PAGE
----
Tent ropes. Nikon F6, 50mm, Kodak Portra 800

Tents require a fair amount of rope.

Liquor Crates. Nikon F6, 50mm, Kodak Portra 800

The last tent photo, I promise. Like any festival, there is plenty of booze and some of the liquor companies are official sponsors.

Paddle boats and circus tents. Nikon F6, 50mm, Kodak Portra 800.

Okay, it’s more tents, but they are far away. The city closes off one of the river’s small dams to keep water around the festival grounds. The blue and yellow tent across the river is for a circus. I’ve never been inside because it’s a bit expensive and I don’t really like circuses (circos?). Still, it’s a nice balance for the yellow pontoons of these paddle boats.

I highly recommend Kodak Portra 800 when it’s not too bright out. Or even when it’s bright out, if your camera has high shutter speeds. It gives good colour, good contrast, and the grain is pleasant.

Deep fried crabs. Nikon F6, 50mm, Fomapan 400.

This is the first time I’ve seen deep-fried whole crabs at the festival. I didn’t try one, but I suspect the top shell is removed and batter poured in before frying. It doesn’t look like a thing that would be pleasant to eat, even if you like crab.

Fomapan is a cheap black and white film made in the Czech Republic. It’s only about half the price of Kodak and Ilford films. It can be very grainy and the negatives are a bit thin if you set your camera ISO to 400. I say ‘set your camera to 400’ because the cannisters don’t have the DX codes for automatic cameras. Saves on costs, I guess. I set the ISO to 320 on the last roll of film I used and the negatives look much better. I haven’t made large prints using this film so I don’t know how much grain would be in the print. I like this flm because it’s supposedly an old formula and gives photos an old-fashioned look.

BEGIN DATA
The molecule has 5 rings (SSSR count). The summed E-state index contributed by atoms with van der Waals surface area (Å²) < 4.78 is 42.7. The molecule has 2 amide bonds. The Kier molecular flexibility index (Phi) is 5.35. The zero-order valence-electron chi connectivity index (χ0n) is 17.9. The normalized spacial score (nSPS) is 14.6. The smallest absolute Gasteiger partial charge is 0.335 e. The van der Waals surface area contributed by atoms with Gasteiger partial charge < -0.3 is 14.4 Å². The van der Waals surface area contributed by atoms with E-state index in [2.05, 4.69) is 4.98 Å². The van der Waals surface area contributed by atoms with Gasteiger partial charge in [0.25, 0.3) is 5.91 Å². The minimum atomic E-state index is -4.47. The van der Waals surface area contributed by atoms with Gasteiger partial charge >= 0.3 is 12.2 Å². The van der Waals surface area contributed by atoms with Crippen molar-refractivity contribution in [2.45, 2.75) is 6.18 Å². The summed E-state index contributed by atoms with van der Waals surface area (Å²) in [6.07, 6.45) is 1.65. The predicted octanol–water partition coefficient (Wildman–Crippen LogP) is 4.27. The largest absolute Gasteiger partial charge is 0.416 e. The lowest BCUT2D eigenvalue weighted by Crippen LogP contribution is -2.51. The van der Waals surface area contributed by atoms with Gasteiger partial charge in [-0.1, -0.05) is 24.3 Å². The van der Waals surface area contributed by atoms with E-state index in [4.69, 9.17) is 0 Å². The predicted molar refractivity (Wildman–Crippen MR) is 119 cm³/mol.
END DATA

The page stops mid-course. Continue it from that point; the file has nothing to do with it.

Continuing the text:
Bowing to a pig’s head. Nikon F6, 50mm, Fomapan 400.

Korean traditional rituals sometimes involve a pig’s head. Supplicants put envelopes of money or bills into the mouth and then bow while asking for a blessing. Some people who buy new cars will perform this ceremony in front of their cars on the side of the road.

Traditional house with aluminium roof and fence. Nikon D810, 50mm.

Nothing to do with Dano Festival, but this house is on my walk to work. I spot metered off the odd white wall in the foreground and added about a +1 stop to get a good exposure.

Chair and wall stain. Nikon D810, 50mm.

The last ‘biscuit’ in this baker’s dozen. Not art I imagine, but I noticed that the wall stain on my office wall matched up nicely with the chair. Digital photograph. You wouldn’t want to waste a piece of film on this.



Editing, Seongyojang, and Scraps